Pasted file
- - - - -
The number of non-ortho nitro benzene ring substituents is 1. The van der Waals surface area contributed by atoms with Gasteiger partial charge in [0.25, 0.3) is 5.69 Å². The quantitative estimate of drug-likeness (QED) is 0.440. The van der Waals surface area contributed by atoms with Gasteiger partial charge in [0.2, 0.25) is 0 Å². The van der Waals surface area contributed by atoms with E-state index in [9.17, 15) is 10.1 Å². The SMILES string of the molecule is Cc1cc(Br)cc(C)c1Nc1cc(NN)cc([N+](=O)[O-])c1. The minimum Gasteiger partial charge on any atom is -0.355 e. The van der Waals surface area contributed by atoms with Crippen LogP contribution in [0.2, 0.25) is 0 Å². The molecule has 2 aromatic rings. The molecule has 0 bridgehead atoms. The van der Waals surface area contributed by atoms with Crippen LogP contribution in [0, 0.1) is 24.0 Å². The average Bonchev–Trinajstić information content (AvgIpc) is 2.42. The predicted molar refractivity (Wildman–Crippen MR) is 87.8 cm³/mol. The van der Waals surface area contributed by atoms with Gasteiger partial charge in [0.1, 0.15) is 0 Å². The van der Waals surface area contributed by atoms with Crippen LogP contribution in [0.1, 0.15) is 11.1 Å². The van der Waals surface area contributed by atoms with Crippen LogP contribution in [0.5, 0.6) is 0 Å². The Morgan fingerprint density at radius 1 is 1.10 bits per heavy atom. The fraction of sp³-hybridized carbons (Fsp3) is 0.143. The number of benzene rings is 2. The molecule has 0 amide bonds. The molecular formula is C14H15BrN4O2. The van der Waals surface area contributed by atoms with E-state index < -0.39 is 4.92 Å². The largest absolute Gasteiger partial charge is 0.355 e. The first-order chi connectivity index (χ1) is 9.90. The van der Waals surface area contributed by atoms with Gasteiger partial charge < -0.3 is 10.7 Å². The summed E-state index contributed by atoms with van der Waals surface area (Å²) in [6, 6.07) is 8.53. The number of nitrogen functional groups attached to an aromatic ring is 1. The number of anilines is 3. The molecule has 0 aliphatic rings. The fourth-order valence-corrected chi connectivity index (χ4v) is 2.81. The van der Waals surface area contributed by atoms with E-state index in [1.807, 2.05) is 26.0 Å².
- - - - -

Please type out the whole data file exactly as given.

The number of non-ortho nitro benzene ring substituents is 1. The van der Waals surface area contributed by atoms with Gasteiger partial charge in [0.25, 0.3) is 5.69 Å². The quantitative estimate of drug-likeness (QED) is 0.440. The van der Waals surface area contributed by atoms with Gasteiger partial charge in [0.2, 0.25) is 0 Å². The van der Waals surface area contributed by atoms with E-state index in [9.17, 15) is 10.1 Å². The SMILES string of the molecule is Cc1cc(Br)cc(C)c1Nc1cc(NN)cc([N+](=O)[O-])c1. The minimum Gasteiger partial charge on any atom is -0.355 e. The van der Waals surface area contributed by atoms with Crippen LogP contribution in [0.2, 0.25) is 0 Å². The molecule has 2 aromatic rings. The molecule has 0 bridgehead atoms. The van der Waals surface area contributed by atoms with Crippen LogP contribution in [0, 0.1) is 24.0 Å². The average Bonchev–Trinajstić information content (AvgIpc) is 2.42. The predicted molar refractivity (Wildman–Crippen MR) is 87.8 cm³/mol. The van der Waals surface area contributed by atoms with Gasteiger partial charge in [0.1, 0.15) is 0 Å². The van der Waals surface area contributed by atoms with Crippen LogP contribution in [0.1, 0.15) is 11.1 Å². The van der Waals surface area contributed by atoms with Crippen LogP contribution in [0.5, 0.6) is 0 Å². The Morgan fingerprint density at radius 1 is 1.10 bits per heavy atom. The fraction of sp³-hybridized carbons (Fsp3) is 0.143. The number of benzene rings is 2. The molecule has 0 amide bonds. The molecular formula is C14H15BrN4O2. The van der Waals surface area contributed by atoms with E-state index < -0.39 is 4.92 Å². The largest absolute Gasteiger partial charge is 0.355 e. The first-order chi connectivity index (χ1) is 9.90. The van der Waals surface area contributed by atoms with Gasteiger partial charge < -0.3 is 10.7 Å². The summed E-state index contributed by atoms with van der Waals surface area (Å²) in [6, 6.07) is 8.53. The number of nitrogen functional groups attached to an aromatic ring is 1. The number of anilines is 3. The molecule has 0 aliphatic rings. The fourth-order valence-corrected chi connectivity index (χ4v) is 2.81. The van der Waals surface area contributed by atoms with E-state index in [1.807, 2.05) is 26.0 Å².